General Douglas MacArthur also tried to warn the American people of this threat, as quoted in American Ceaser, by William Manchester, Little Brown, 1978, p.692, “In 1957, he lashed out at large Pentagon budgets. ‘Our government has kept us in a perpetual state of fear—kept us in a continuous stampede of patriotic fervor—with the cry of grave national emergency. Always there has been some terrible evil to gobble us up if we did not blindly rally behind it by furnishing the exorbitant funds demanded. Yet, in retrospect, these disasters seem never to have happened, seem never to have been quite real.”
This was the restatement of Senator Vandenberg’s famous comment, “We have to scare the hell out of ’em.”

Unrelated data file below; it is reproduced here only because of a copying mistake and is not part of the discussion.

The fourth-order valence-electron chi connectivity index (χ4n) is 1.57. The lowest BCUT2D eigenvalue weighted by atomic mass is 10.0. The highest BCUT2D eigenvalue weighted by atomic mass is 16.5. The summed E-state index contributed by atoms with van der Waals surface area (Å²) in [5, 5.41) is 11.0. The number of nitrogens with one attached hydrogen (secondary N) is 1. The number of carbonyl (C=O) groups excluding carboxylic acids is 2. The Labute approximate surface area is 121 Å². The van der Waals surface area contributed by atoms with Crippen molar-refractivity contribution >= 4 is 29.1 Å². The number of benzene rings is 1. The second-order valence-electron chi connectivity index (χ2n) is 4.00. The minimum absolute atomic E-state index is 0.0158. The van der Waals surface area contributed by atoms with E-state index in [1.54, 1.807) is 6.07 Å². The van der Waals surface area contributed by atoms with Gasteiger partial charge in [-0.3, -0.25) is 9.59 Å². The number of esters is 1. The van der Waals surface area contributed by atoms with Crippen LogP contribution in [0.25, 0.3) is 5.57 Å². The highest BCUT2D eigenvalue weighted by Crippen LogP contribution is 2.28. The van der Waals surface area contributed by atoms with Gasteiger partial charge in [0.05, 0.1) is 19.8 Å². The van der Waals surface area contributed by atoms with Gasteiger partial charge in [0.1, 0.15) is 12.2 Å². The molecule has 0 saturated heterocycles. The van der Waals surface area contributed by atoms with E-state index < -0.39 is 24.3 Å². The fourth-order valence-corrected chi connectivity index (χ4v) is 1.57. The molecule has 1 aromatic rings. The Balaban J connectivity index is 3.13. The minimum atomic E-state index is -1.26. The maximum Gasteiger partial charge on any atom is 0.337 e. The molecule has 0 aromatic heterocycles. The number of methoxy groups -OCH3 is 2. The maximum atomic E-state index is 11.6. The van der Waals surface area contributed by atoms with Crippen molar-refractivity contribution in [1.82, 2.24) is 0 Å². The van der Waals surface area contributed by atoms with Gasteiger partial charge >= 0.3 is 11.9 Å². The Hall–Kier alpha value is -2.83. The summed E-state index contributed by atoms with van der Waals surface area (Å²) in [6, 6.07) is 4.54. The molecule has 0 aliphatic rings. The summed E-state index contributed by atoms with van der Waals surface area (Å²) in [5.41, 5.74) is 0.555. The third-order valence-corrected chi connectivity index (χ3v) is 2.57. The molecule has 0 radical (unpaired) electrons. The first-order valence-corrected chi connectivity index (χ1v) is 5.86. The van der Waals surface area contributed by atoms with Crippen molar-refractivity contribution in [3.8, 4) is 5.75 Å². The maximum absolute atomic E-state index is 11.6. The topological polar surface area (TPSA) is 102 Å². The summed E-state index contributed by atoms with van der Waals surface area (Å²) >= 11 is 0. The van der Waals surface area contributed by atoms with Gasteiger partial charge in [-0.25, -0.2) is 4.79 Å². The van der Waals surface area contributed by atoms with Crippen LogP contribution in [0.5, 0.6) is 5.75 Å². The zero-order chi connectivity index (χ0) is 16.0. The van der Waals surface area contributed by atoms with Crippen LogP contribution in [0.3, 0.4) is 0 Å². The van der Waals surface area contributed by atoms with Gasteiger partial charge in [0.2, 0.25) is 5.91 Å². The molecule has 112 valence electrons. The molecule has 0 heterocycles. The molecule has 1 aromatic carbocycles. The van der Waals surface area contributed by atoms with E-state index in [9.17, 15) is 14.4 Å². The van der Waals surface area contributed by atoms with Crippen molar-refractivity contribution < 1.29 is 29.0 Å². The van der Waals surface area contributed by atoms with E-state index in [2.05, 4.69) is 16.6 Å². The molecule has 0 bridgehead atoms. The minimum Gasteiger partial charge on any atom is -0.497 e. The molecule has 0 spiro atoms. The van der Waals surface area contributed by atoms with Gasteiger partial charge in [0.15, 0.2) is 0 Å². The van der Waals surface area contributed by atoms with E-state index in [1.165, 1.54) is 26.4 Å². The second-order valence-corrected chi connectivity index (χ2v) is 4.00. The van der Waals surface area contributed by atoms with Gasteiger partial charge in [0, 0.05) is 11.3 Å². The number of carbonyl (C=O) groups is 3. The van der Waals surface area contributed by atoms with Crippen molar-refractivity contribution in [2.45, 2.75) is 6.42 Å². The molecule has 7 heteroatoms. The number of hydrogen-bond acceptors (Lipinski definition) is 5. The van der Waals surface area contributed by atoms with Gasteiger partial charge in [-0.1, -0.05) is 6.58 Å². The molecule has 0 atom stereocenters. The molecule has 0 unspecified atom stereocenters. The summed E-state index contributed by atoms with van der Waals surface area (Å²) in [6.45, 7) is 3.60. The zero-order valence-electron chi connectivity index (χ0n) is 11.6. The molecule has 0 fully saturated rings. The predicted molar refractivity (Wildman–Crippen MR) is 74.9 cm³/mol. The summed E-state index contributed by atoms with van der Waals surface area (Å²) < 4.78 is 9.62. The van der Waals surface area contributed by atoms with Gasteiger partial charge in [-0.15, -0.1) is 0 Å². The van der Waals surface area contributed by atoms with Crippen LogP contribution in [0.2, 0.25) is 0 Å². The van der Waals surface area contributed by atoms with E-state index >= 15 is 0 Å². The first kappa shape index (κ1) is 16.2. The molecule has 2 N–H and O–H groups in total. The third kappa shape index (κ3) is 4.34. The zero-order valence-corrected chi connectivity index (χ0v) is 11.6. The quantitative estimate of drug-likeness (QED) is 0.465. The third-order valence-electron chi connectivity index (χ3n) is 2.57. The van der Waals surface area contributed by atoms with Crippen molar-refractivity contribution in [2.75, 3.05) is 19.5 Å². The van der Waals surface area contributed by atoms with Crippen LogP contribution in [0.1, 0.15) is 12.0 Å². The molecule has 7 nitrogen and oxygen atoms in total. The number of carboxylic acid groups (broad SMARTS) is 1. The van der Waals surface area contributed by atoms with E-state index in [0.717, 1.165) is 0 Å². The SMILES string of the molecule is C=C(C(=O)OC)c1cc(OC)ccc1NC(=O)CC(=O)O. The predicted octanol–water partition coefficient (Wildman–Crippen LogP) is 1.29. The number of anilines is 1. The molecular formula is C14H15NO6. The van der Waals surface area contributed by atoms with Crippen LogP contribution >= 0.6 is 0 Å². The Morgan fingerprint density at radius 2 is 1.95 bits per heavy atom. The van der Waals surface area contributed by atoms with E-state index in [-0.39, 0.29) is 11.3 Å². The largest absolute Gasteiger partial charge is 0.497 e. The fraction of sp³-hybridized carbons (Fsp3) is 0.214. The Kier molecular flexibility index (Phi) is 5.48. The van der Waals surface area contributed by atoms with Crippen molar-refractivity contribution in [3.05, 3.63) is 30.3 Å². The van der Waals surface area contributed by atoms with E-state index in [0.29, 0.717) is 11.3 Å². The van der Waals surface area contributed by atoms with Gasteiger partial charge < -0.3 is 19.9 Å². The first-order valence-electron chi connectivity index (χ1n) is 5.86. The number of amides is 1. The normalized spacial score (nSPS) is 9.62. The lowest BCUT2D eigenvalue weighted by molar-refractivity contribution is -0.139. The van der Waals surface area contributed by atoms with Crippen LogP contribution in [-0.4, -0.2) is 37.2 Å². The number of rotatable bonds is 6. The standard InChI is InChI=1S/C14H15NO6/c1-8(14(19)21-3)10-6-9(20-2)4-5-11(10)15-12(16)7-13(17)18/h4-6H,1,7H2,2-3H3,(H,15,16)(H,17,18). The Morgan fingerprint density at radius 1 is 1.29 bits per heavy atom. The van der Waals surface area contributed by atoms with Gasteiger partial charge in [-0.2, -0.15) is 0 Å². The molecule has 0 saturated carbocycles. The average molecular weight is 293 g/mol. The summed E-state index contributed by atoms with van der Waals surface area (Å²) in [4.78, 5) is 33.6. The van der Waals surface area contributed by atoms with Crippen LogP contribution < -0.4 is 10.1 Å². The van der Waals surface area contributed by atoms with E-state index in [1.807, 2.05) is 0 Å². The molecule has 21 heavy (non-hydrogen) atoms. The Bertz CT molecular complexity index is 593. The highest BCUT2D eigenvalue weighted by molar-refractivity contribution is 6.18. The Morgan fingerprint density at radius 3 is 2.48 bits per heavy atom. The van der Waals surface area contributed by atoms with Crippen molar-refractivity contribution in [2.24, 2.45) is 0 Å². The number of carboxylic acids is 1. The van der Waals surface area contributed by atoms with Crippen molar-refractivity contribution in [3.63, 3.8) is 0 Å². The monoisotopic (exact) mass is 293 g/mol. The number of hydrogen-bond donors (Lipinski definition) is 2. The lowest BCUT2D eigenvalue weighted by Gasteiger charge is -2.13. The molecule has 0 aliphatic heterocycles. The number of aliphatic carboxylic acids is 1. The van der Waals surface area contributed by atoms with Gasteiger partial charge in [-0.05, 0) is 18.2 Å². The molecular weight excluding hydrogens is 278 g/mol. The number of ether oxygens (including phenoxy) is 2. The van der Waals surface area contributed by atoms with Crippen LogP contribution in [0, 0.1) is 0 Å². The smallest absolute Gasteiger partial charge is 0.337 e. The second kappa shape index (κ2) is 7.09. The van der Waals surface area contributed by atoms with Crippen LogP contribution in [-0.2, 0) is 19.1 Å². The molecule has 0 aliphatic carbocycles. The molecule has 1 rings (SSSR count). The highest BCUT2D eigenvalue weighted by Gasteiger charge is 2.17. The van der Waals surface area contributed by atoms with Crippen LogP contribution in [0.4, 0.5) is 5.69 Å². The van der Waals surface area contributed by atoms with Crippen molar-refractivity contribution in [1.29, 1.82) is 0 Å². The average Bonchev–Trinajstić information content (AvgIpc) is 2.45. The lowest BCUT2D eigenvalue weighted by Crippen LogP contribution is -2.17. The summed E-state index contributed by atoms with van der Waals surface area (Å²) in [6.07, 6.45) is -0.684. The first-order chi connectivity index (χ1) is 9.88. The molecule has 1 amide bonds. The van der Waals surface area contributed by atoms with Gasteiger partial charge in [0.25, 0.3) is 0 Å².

The scientists who had built the atomic bomb were gleeful when they received the news of its success at Hiroshima and Nagasaki. In the book, Robert Oppenheimer, Dark Prince, by Jack Rummel, 1992, we find, p.96, “Back in the United States the news of the bombing of Hiroshima was greeted with a mixture of relief, pride, joy, shock and sadness. Otto Frisch remembers the shouts of joy, ‘Hiroshima has been destroyed!’ ‘Many of my friends were rushing to the telephone to book tables at the La Fonda Hotel in Santa Fe in order to celebrate. Oppenheimer walked around “like a prizefighter, clasping his hands together above his head as he came to the podium”.'”